Mum takes macular disease fight into the boxing ringPosted: Wednesday 23 March 2022 at 18:23
A mother of two spent 12 weeks transforming from her profession as an ice cream seller into a boxer, as she staged her own fight against macular disease.
Gemma, who runs her own local ice cream business, fought in a charity boxing match to show her support for her dad who has wet age-related macular degeneration (AMD).
Prior to this the 39-year-old had never set foot in a boxing ring, but had been training hard in the early hours of the morning in preparation for the challenge.
“If my dad can go through his sight loss and everything that comes with that then I can stand in a boxing ring and hold my own,” she said before the event: “I’m doing this for all the people who benefit from the science and the research and to give back to the Macular Society which just puts its big arms around people.
“The Macular Society has made a huge difference to us. My dad will forever be grateful for the immense support he has received. Everyone has provided him with kindness and it’s been lovely to see. He’s always enjoyed going to his hospital appointments and without them he wouldn’t be the same.”
'The best experience'
Gemma narrowly lost out over three rounds but charity was the overall winner on the night, as she beat her target and raised £275.
Speaking after the fight she said: “I am so grateful people donated, to have some belief in me because it was such hard work! I’m so thankful that people, in these hard times, still found money to donate so I’m just very thankful to them.
“It was the best experience, I gave my all and I was back working in the ice cream van the next day! I took no hard blows, it was just my opponent came in more swinging than I did and I couldn’t get much out in the end. I’m not gutted, we hugged after and it was a great fight.
“I jumped out the ring buzzing because I didn’t feel defeated. I don’t feel like I lost, I had tried my best and I couldn’t have done any more. I was just pleased I didn’t get hurt!”
Gemma ended up raising more than her £200 target but would she step back into the ring again? “Absolutely not! Maybe next time I wouldn’t come off so lucky,” she joked.
But Gemma added: “I beat my target and that’s what it was all for. I loved every moment of it, my family were there and they were really proud. My dad said he didn’t realise I had the strength, and neither did I.”
The hereditary risk
Gemma knows all too well the risks of hereditary sight loss after her nan also lost her sight to what the family think was AMD. However, at the time, a lot less was known about the condition and it was put down to old age. Both Gemma’s son and daughter wear glasses and she makes sure they all have regular eye tests.
“It clearly runs in the family,” Gemma continued. “Me, my mum and my children wear glasses and now we have routine eye checks. My dad has undergone trials too whenever he’s been asked, and he faces everything head on. He is forever grateful for the treatment he receives.”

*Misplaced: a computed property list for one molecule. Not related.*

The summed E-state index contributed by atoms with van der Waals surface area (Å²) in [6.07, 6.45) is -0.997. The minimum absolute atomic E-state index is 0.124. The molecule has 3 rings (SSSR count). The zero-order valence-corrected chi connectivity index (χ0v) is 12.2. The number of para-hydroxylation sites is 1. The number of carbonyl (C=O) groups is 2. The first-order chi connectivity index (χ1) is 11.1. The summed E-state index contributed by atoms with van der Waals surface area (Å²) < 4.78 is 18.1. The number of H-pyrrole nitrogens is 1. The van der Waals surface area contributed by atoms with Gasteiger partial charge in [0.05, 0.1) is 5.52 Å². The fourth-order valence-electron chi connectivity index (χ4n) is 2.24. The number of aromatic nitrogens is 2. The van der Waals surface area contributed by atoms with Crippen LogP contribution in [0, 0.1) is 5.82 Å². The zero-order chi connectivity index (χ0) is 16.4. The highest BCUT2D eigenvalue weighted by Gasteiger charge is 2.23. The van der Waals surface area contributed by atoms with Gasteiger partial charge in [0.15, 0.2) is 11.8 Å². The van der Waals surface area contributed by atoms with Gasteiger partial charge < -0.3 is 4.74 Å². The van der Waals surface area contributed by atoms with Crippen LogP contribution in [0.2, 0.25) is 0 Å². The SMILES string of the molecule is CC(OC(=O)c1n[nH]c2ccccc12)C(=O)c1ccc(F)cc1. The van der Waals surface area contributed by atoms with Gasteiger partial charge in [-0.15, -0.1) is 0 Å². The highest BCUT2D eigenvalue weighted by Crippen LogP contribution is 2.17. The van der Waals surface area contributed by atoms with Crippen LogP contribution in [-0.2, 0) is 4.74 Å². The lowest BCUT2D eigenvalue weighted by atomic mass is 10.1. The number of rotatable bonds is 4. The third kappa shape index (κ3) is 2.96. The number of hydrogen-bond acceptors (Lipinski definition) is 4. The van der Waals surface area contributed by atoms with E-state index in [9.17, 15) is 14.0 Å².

Gemma’s dad Michael was diagnosed with AMD 20 years ago, after seeing an advert for a free eye test in his newspaper. He was quickly referred to Moorfields Eye Hospital and went on to be diagnosed with wet AMD. He still has his eyesight in his left eye at 81 years of age, thanks to his regular injections at London's Western Eye Hospital.
Although he can’t see as well as he once could Gemma said he’s grateful for the sight he still has.
Niagara Falls dream
She said: “My dad has always been an avid reader, he has a study at home and the one thing he didn’t want to lose his sight for was reading. He’s a temple of knowledge through reading. He’s changed parts of his life like having voice text when he uses the iPad, he has a magnifying glass but he copes well. He says he can’t see as well as he did 20 years ago but he is just so grateful that he can still see at all.
“The one thing he wants to do before he loses his eyesight is to see Niagara Falls and be able to say he has seen it with his own eyes.”
Hopes for the future
Gemma has seen firsthand the impact of macular disease on her family and although there is no guarantee she or her children will be affected by sight loss in the future she knows it could be a possibility.
She said: “I just hope there is help for many more people to prolong their sight for as long as possible. Every person is extremely grateful to all the research and the advancements being made, we’re learning more about it and we can’t just let people go blind. Research offers hope and my dad believes he would have gone blind years ago if it wasn’t for his injections. Imagine what it will be like in another ten years, or when I’m my dad’s age. Imagine the technology when my kids get older.”
Talking about his daughter’s support for him, Michael said: “She’s doing her bit and all these little bits add up to something really effective. The Macular Society is there and Gemma’s doing her part to make a donation and that’s terrific.”